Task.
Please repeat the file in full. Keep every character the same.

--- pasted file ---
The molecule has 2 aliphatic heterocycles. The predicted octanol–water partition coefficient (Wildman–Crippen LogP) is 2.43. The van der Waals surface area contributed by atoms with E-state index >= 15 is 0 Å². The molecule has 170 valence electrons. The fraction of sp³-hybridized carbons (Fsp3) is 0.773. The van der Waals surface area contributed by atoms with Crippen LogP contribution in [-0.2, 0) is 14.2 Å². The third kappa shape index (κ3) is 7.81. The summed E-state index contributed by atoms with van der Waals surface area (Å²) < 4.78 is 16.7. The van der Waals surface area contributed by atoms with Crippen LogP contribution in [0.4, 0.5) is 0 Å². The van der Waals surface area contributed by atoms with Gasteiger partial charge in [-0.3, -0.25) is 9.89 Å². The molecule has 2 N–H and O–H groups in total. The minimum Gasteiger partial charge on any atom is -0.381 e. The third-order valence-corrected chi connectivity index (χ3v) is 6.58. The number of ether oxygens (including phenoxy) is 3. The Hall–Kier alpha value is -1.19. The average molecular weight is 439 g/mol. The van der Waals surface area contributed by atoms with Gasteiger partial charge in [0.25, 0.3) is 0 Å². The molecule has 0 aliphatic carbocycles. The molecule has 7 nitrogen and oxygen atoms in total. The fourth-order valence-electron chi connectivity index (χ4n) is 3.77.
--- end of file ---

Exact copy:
The molecule has 2 aliphatic heterocycles. The predicted octanol–water partition coefficient (Wildman–Crippen LogP) is 2.43. The van der Waals surface area contributed by atoms with E-state index >= 15 is 0 Å². The molecule has 170 valence electrons. The fraction of sp³-hybridized carbons (Fsp3) is 0.773. The van der Waals surface area contributed by atoms with Crippen LogP contribution in [-0.2, 0) is 14.2 Å². The third kappa shape index (κ3) is 7.81. The summed E-state index contributed by atoms with van der Waals surface area (Å²) < 4.78 is 16.7. The van der Waals surface area contributed by atoms with Crippen LogP contribution in [0.4, 0.5) is 0 Å². The van der Waals surface area contributed by atoms with Gasteiger partial charge in [-0.3, -0.25) is 9.89 Å². The molecule has 2 N–H and O–H groups in total. The minimum Gasteiger partial charge on any atom is -0.381 e. The third-order valence-corrected chi connectivity index (χ3v) is 6.58. The number of ether oxygens (including phenoxy) is 3. The Hall–Kier alpha value is -1.19. The average molecular weight is 439 g/mol. The van der Waals surface area contributed by atoms with Gasteiger partial charge in [0.25, 0.3) is 0 Å². The molecule has 0 aliphatic carbocycles. The molecule has 7 nitrogen and oxygen atoms in total. The fourth-order valence-electron chi connectivity index (χ4n) is 3.77.